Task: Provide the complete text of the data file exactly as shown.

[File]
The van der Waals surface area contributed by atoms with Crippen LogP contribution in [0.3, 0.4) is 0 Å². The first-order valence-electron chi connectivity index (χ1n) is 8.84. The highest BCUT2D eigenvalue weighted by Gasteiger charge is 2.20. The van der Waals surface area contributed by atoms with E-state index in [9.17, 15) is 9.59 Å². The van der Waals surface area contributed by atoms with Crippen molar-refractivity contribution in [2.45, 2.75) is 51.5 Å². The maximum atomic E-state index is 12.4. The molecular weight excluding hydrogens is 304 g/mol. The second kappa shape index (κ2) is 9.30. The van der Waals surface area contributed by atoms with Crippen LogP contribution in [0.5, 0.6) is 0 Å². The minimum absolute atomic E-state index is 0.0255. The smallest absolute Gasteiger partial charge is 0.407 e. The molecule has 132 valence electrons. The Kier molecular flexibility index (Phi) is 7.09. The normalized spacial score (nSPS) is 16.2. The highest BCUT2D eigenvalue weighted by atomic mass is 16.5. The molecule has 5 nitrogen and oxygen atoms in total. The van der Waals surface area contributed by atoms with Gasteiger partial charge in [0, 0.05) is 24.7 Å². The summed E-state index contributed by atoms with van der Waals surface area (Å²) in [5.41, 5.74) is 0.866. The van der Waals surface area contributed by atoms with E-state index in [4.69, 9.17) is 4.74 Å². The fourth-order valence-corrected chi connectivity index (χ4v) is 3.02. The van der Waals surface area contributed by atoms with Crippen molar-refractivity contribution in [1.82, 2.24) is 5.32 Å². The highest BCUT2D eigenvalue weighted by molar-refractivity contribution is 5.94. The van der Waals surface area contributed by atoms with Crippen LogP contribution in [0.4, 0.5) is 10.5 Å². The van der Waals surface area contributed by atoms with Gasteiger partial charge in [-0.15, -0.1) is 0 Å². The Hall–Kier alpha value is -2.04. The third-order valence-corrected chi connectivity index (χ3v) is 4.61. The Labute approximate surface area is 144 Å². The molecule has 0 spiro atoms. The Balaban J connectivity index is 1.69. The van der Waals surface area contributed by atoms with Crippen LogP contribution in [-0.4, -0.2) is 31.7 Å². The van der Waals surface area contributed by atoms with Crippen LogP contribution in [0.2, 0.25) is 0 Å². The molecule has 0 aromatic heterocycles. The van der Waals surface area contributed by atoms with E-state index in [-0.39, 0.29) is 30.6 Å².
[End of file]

The van der Waals surface area contributed by atoms with Crippen LogP contribution in [0.3, 0.4) is 0 Å². The first-order valence-electron chi connectivity index (χ1n) is 8.84. The highest BCUT2D eigenvalue weighted by Gasteiger charge is 2.20. The van der Waals surface area contributed by atoms with E-state index in [9.17, 15) is 9.59 Å². The van der Waals surface area contributed by atoms with Crippen molar-refractivity contribution in [2.45, 2.75) is 51.5 Å². The maximum atomic E-state index is 12.4. The molecular weight excluding hydrogens is 304 g/mol. The second kappa shape index (κ2) is 9.30. The van der Waals surface area contributed by atoms with Crippen LogP contribution in [0.5, 0.6) is 0 Å². The minimum absolute atomic E-state index is 0.0255. The smallest absolute Gasteiger partial charge is 0.407 e. The molecule has 132 valence electrons. The Kier molecular flexibility index (Phi) is 7.09. The normalized spacial score (nSPS) is 16.2. The highest BCUT2D eigenvalue weighted by atomic mass is 16.5. The molecule has 5 nitrogen and oxygen atoms in total. The van der Waals surface area contributed by atoms with Gasteiger partial charge in [0, 0.05) is 24.7 Å². The summed E-state index contributed by atoms with van der Waals surface area (Å²) in [5.41, 5.74) is 0.866. The van der Waals surface area contributed by atoms with E-state index in [4.69, 9.17) is 4.74 Å². The fourth-order valence-corrected chi connectivity index (χ4v) is 3.02. The van der Waals surface area contributed by atoms with Crippen molar-refractivity contribution in [1.82, 2.24) is 5.32 Å². The highest BCUT2D eigenvalue weighted by molar-refractivity contribution is 5.94. The van der Waals surface area contributed by atoms with Crippen LogP contribution in [0.4, 0.5) is 10.5 Å². The van der Waals surface area contributed by atoms with Gasteiger partial charge in [-0.15, -0.1) is 0 Å². The Hall–Kier alpha value is -2.04. The third-order valence-corrected chi connectivity index (χ3v) is 4.61. The Labute approximate surface area is 144 Å². The molecule has 0 spiro atoms. The Balaban J connectivity index is 1.69. The van der Waals surface area contributed by atoms with Crippen LogP contribution in [-0.4, -0.2) is 31.7 Å². The van der Waals surface area contributed by atoms with Crippen LogP contribution in [0.2, 0.25) is 0 Å². The molecule has 0 aromatic heterocycles. The van der Waals surface area contributed by atoms with E-state index in [-0.39, 0.29) is 30.6 Å².